For the role of Nancy, the studio turned to spunky fifteen year old actress Bonita Granville. Born into a show business family in 1923, Granville was already a seasoned screen professional with 21 films under her belt at first RKO Pictures and then Warners. Only two years earlier, she had received an Academy Award nomination for Best Supporting Actress for her role as a school girl who spread scandalous lies about her teachers in These Three. Frankie Thomas, who had already headlined A Dog Of Flanders (1935) and the serial Tim Tyler’s Luck (1937), was cast as Nancy’s long suffering boyfriend – who underwent an inexplicable name change from Ned – Ted Nickerson. Rounding out the cast were John Litel as Nancy’s attorney father Carson Drew, Renie Riano as Effie, the Drews’ housekeeper and Frank Orth as River Height’s chief of police, Captain Tweedy. Filming on the first film in the series, Nancy Drew – Detective, began in February 1938.
Released on November 19, 1938 and based loosely on the book The Password To Lockspur Lane, Gamet’s screenplay has Nancy trying to solve the mysterious disappearance of Mrs. Eldredge (Helena Phillips Evans), a rich widow who was set to endow Nancy’s private school when she vanished. The trail ultimately leads to a secluded house near Sylvan Lake. But will Nancy and Ted be in time to prevent Mrs. Eldredge being murdered for her fortune?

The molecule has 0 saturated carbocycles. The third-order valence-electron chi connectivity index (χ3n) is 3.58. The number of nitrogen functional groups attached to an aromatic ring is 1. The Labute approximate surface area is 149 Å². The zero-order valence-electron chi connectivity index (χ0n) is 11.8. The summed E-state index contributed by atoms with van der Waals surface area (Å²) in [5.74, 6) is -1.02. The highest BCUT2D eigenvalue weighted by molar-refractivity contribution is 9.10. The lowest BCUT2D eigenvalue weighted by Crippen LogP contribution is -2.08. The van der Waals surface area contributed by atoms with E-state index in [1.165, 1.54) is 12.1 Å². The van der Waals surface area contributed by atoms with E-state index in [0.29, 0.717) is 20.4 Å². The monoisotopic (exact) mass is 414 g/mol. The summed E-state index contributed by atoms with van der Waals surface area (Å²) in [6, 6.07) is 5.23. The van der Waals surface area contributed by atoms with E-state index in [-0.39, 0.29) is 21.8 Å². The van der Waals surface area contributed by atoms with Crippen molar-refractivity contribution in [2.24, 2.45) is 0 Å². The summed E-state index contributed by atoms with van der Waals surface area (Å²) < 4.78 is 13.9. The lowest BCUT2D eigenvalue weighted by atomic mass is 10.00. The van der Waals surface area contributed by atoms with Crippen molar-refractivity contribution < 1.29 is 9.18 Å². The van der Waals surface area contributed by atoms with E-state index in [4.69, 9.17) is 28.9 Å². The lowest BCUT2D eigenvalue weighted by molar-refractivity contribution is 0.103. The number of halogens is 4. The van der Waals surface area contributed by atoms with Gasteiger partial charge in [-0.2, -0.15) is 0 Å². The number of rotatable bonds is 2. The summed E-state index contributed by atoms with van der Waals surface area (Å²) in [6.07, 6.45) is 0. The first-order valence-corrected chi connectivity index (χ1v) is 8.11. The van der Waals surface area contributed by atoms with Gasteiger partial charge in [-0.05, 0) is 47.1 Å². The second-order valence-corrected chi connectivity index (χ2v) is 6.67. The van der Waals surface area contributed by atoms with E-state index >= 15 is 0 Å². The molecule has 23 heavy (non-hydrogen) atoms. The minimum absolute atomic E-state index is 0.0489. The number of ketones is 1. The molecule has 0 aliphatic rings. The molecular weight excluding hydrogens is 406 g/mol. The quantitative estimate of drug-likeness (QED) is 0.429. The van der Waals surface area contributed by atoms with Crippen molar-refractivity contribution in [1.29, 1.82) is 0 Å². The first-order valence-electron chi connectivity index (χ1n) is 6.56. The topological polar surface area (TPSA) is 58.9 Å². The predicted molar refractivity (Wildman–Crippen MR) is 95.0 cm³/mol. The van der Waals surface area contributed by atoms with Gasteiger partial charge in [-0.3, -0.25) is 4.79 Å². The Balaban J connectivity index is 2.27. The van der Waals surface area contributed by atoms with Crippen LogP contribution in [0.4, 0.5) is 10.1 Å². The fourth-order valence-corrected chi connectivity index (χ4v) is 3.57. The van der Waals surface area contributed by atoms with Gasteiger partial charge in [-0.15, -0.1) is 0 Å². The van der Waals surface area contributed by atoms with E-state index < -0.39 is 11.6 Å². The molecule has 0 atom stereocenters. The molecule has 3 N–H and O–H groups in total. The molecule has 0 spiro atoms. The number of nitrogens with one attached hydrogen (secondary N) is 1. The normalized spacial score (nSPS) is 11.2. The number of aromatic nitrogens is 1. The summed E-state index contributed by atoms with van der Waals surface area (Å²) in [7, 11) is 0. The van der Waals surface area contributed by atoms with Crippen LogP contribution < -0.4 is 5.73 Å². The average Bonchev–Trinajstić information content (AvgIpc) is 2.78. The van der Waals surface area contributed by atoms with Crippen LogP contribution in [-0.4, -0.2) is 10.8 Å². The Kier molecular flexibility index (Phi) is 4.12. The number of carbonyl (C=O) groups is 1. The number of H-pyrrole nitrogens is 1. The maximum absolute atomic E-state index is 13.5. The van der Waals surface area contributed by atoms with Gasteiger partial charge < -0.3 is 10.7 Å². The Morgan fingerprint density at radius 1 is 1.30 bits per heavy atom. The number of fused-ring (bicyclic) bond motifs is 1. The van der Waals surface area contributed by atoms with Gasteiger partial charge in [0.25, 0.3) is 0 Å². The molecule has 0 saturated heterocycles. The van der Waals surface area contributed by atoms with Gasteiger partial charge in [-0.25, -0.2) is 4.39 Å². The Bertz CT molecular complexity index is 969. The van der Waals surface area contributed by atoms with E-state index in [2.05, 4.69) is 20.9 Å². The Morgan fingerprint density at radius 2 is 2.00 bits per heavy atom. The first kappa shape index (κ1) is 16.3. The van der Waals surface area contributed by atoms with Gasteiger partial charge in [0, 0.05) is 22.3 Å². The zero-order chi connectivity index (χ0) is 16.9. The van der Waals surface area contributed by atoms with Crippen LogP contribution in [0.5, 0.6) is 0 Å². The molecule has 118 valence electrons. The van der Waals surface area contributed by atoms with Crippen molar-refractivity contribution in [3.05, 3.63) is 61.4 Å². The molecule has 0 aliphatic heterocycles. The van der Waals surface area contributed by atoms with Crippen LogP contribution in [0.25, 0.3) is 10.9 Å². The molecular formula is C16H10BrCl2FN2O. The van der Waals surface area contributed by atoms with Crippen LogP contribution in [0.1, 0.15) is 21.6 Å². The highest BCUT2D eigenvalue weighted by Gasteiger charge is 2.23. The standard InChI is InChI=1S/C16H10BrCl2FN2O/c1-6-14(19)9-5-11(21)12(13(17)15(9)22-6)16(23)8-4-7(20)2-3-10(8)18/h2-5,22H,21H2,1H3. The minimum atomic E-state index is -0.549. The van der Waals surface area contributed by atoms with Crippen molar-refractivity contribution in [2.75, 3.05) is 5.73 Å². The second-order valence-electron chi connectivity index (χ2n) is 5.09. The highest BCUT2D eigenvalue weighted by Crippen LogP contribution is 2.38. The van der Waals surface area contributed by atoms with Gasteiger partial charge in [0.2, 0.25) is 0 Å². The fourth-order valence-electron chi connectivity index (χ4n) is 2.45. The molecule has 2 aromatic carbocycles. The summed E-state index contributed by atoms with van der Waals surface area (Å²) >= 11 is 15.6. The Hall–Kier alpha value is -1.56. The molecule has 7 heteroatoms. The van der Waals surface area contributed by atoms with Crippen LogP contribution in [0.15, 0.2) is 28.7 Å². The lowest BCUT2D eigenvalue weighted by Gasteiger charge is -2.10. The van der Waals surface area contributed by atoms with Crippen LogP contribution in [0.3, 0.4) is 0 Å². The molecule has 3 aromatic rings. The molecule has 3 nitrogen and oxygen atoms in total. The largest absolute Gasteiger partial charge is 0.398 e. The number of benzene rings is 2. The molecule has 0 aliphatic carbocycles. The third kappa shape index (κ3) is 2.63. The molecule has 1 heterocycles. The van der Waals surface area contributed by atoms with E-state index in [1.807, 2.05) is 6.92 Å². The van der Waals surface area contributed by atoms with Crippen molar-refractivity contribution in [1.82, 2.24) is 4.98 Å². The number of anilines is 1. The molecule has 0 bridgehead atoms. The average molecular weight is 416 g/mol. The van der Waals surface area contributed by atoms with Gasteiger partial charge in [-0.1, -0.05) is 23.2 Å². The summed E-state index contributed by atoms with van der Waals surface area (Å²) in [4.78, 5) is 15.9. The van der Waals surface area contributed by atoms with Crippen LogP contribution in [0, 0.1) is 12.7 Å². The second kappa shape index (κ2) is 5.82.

Convinced they had a winning new series on their hands before the first installment had even been released, Warners ordered a second film, Nancy Drew… Reporter, into production almost immediately. Released almost three months to the day later on February 18, 1939, the second film finds Nancy working at the local newspaper. While covering a murder inquest, she becomes convinced that the accused (Betty Amann) is not guilty, despite the amount of evidence to the contrary. With Ned in tow, she sets off to uncover the real murderer.
Nancy returned to Sylvan Lake in the series’ third entry, Nancy Drew… Trouble Shooter, released on June 17, 1939. Taken there by her father for a vacation, Nancy soon discovers that Carson is there to try and clear the name of his old friend Matt (Aldrich Bowler) of a murder charge. When Nancy isn’t sticking her nose into her father’s investigation, she’s turning it up at her father’s sudden interest in the lovely Edna Gregory (Charlotte Wynters). Probably the jokiest film of the series, slapstick is played up to the detriment of the mystery storyline.
After the previous two studio-generated plot lines, the fourth installment of the series went back to the original book series for Nancy Drew And The Hidden Staircase released on September 9, 1939. In what would be the series final installments, Nancy investigates a murder at the mansion of two old women who want to donate their home to a children’s hospital.
Warner Brothers’ Nancy Drew turned out to be much different than her literary counterpart. The cinematic Nancy was very much in the mold of other movie heroines of the day- a slightly ditzy, high-strung gal who often found herself in trouble over head. Granville’s Nancy relied more on blind luck and her “woman’s intuition” than in any real sleuthing or deduction skills. She’s willfully disobedient of her father at times, to the point where she sends her father a fake telegram in Hidden Staircase to get him out of town.